It’s been a bit quiet around here in the last week or so as I’ve been a little busy with work & school holidays. I meant to post this after the sad exit of Gil Scott-Heron at the end of May.
I only really found him about three or four years ago (probably because someone described him as a black Bob Dylan which is silly as I think Bob may secretly be black) but have enjoyed much of his work since then. I can offer two things here which should be interesting if you already know the mans work and would be a good introduction if you don’t.
The first is a documentary from the lovely BBC in 1996. It’s about an hour over all and in four parts, all linked for your ease & pleasure. I believe this was made by Don Letts.
If you found that interestings then have a listen to this. This is an excellent un released live show that has a great band and has Gil in absolutely top verbal form. I forget where this came from but here is the text from the torrent. The original poster was obviously very impressed!
01. New Deal – 10:19
02. Gumbai – 5:05
03. Intro to Race Track In France – 1:22
04. Race Track In France – 8:06
05. Band Intros ~ Lead in to 95 South – 2:45
06. 95 South – 4:49
07. Intro to Hello Sunday, Hello Road – 1:02
08. Hello Sunday, Hello Road – 3:45
09. Intro to It’s Your World – 0:38
10. It’s Your World – 6:59
11. Home Is Where The Hatred Is – 15:29
12. Almost Lost Detroit – 5:59
13. Intro to Vildgolia – 1:36
14. Vildgolia (Deaf, Dumb & Blind) – 12:24
15. Winter In America – 6:54
16. Under The Hammer – 5:12
17. The Bottle – 15:07
18. Intro to Johannesburg – 0:53
19. Johannesburg – 5:37
Gil Scott-Heron – electric piano, vocals
Brian Jackson – piano, electric piano, clavinet, synths, flute, vocals
Allan Barnes – flute, tenor sax, synthesizer
Reggie Brisbane – percussion, drums
Siggie Dillard – bass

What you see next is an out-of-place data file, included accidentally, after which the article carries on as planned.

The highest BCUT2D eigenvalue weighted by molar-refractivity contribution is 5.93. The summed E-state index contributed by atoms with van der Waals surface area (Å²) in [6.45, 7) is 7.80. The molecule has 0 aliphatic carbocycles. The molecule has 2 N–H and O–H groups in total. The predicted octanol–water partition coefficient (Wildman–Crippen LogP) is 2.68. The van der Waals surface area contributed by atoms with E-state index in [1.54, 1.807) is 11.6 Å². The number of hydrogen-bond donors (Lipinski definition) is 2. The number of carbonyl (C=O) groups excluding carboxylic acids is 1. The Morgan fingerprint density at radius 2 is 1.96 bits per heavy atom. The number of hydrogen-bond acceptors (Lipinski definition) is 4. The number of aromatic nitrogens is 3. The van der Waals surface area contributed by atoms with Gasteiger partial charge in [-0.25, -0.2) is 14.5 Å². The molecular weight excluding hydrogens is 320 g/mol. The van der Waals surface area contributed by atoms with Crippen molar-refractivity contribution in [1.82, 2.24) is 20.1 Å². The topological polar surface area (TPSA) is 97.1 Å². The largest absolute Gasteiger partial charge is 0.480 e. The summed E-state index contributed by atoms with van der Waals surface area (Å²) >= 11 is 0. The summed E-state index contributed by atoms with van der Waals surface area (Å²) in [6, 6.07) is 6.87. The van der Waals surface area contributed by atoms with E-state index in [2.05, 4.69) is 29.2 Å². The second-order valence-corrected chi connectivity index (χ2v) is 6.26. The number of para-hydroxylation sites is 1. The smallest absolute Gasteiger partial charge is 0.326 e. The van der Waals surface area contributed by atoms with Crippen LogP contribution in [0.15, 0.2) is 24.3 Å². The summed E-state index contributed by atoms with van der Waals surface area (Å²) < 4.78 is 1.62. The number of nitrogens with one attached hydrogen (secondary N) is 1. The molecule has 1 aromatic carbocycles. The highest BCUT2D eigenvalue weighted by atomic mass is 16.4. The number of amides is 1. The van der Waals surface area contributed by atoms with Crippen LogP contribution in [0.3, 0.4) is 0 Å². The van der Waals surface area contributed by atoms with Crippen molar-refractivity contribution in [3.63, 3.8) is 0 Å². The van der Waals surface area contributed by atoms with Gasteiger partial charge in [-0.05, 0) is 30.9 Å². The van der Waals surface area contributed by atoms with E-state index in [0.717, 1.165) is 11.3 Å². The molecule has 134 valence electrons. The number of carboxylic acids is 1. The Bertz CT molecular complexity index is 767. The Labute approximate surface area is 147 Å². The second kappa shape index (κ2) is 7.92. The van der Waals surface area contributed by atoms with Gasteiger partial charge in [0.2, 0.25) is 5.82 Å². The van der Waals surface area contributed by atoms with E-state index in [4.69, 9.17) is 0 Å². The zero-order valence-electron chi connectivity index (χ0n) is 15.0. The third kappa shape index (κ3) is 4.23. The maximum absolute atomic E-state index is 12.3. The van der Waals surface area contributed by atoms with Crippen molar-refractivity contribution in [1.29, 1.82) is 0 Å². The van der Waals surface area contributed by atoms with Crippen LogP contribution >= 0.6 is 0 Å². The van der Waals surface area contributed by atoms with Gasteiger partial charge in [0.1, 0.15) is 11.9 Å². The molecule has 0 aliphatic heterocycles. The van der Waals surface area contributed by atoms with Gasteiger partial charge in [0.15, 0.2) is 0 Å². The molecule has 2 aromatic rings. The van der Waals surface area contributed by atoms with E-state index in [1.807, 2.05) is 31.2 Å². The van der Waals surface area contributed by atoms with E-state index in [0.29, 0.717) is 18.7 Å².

Tony Duncanson – timbales, percussion, djembe
Delbert Taylor – trumpet, electric piano (on “95 South” & “Home Is Where the Hatred Is”)
Barnett Williams – djembe, congas
“One of the most important progenitors of rap music, Gil Scott-Heron’s aggressive, no-nonsense street poetry inspired a legion of intelligent rappers…
Gil Scott-Heron – genius, activist, brilliant poet, jazz-funk pioneer, rap pioneer, possessed of a beautiful spoken and singing voice, possessed of both a searing intelligence and a sense of humour. The guy’s had his troubles with drugs in recent years, and we can only hope he gets it together and keeps going, because the world needs more people like him. And in combination with Brian Jackson he’s just unbeatable. Gil for President! Brian for VP (with his hair in a bun)!
Some unreleased live recordings sound like they’ve been recorded from the venue’s bathroom, then there are the quality ones like this one. This fantastic, powerhouse two hour performance was recorded straight from mixing desk at the Bottom Line club into a PCM, an early digital recorder, then transferred to WAV and then FLAC. It sounds great, and is now my favourite live Gil Scott-Heron album. It just needed a cover, so I made one.
This performance comes a year after the mostly-live album “It’s Your World” and the week before the release of “Bridges”. It’s comprised mostly of tracks from the latter, with some favourites and one-offs added. These are not just renditions of album tracks – the Midnight Band is steaming, with long percussion sections and improvisation. So even if you’ve got all of these tracks, and all of his live albums, you really, really need this.
Gil starts with a ten minute monologue that turns into the poem “New Deal”. He starts seemingly casually talking about the state of the world, and builds into a scathing media commentary, an africanist world perspective and an account of a black hostage taker in Cleveland whose demands were “All white folks leave Earth!”. The starker and darker his commentary becomes, the more humour he brings in … It’s extraordinary to hear his summation of “change” at the end of the monologue and to realise the resonance of his discourse on contemporary thought and politics.
This band is HOT – up to three people on rhodes with Brian Jackson at the forefront – check the fifteen minutes of keyboard and brass workouts on “Home is Where the Hatred Is” – three or more people on percussion under the guidance of Barnett Williams, latin-tinged trumpet solos from Delbert Taylor, great sax work from Allan Barnes …”
A work of genius like all of the artists played here. I hope it finds happy ears. If you like it, go here and buy an album or two….